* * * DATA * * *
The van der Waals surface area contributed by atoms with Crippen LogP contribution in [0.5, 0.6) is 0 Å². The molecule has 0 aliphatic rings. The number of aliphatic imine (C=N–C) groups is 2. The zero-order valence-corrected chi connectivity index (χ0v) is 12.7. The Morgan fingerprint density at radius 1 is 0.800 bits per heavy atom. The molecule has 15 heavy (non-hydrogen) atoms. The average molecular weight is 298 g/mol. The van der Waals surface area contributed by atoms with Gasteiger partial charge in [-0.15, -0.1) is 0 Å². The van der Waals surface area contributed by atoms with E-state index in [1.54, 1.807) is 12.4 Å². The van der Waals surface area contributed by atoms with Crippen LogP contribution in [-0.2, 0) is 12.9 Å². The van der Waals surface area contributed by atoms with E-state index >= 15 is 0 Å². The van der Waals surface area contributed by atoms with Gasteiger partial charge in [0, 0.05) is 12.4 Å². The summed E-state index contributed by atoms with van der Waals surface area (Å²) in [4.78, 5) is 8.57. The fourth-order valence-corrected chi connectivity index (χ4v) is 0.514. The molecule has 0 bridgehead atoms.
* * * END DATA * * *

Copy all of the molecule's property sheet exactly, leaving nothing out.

The van der Waals surface area contributed by atoms with Crippen LogP contribution in [0.5, 0.6) is 0 Å². The molecule has 0 aliphatic rings. The number of aliphatic imine (C=N–C) groups is 2. The zero-order valence-corrected chi connectivity index (χ0v) is 12.7. The Morgan fingerprint density at radius 1 is 0.800 bits per heavy atom. The molecule has 15 heavy (non-hydrogen) atoms. The average molecular weight is 298 g/mol. The van der Waals surface area contributed by atoms with Gasteiger partial charge in [-0.15, -0.1) is 0 Å². The van der Waals surface area contributed by atoms with E-state index in [1.54, 1.807) is 12.4 Å². The van der Waals surface area contributed by atoms with Crippen LogP contribution in [-0.2, 0) is 12.9 Å². The van der Waals surface area contributed by atoms with E-state index >= 15 is 0 Å². The van der Waals surface area contributed by atoms with Gasteiger partial charge in [0, 0.05) is 12.4 Å². The summed E-state index contributed by atoms with van der Waals surface area (Å²) in [4.78, 5) is 8.57. The fourth-order valence-corrected chi connectivity index (χ4v) is 0.514. The molecule has 0 bridgehead atoms.